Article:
My biggest challenge right now will be to learn all of their names. I am usually pretty good, but I have nearly 180 students to get to know between the two schools! Also, many of the names are beautiful Xhosa and Afrikaans names that I have never heard before. The Xhosa language is particularly difficult for me because it has three different “click” sounds that I have to learn. I feel terrible asking the children to repeat their names over, and over again. I think it is extremely important for me to learn their names in order to interact with them. With class lists, name tags, and plenty of practice, hopefully I will learn them all!

Both Miss Dixie and Ms. Herring have been really welcoming, supportive, and flexible. This week I will start teaching lessons. It’s much quicker than I expected, but I think jumping into this experience will be so worthwhile!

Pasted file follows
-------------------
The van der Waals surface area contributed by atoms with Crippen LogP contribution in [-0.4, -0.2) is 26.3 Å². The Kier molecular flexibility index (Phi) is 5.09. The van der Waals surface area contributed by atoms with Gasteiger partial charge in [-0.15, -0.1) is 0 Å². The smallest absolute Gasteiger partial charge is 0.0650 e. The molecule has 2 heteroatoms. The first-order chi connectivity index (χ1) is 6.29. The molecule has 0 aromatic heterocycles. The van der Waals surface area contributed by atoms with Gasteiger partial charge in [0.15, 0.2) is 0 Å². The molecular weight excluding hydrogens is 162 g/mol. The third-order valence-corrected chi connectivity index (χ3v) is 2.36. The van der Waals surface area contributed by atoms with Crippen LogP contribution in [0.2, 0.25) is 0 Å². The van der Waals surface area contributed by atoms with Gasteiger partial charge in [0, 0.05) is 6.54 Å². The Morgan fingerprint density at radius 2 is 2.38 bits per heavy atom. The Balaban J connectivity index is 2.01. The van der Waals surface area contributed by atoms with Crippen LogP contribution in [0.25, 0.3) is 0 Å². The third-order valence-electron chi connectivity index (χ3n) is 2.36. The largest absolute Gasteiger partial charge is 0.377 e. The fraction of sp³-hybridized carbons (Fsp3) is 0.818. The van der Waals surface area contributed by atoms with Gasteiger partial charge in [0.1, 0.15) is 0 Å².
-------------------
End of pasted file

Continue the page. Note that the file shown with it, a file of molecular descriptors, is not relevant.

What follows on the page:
- Allison Irwin

Monday, May 12, 2014

Classroom Management

Hello everyone, sorry for the delay here in my blog post—things have been a little off with my scheduling at school because the students have been on field trips, and one of my normal days was a National Holiday in Italy. Thus, I have just finally returned to school this week after a week or so break. However, I am back in action and ready to talk about school!

Today I thought I would focus on the issue of classroom management, which we all know is one the most fun topics out there for teacher. Well, perhaps not, but it sure is an interesting topic to discuss, so I thought I would just go for it. I find it particular interesting for me to discuss classroom management because I have been working with two separate teachers at the San Benedetto School. There are many differences in the classes I see, both in terms of age, English ability, and behavior and demeanor in general. My first CT, who teaches the younger students, has the benefit of working with a class that is pretty well engaged, behaved, and quite good for the age in their English speaking abilities. In contrast, my other CT has an older class with many behavior problems, a lack of interest in English, as well as a pretty low proficiency in the language. This makes for an interesting discussion on classroom management philosophies, for both teachers have different ones and see different results.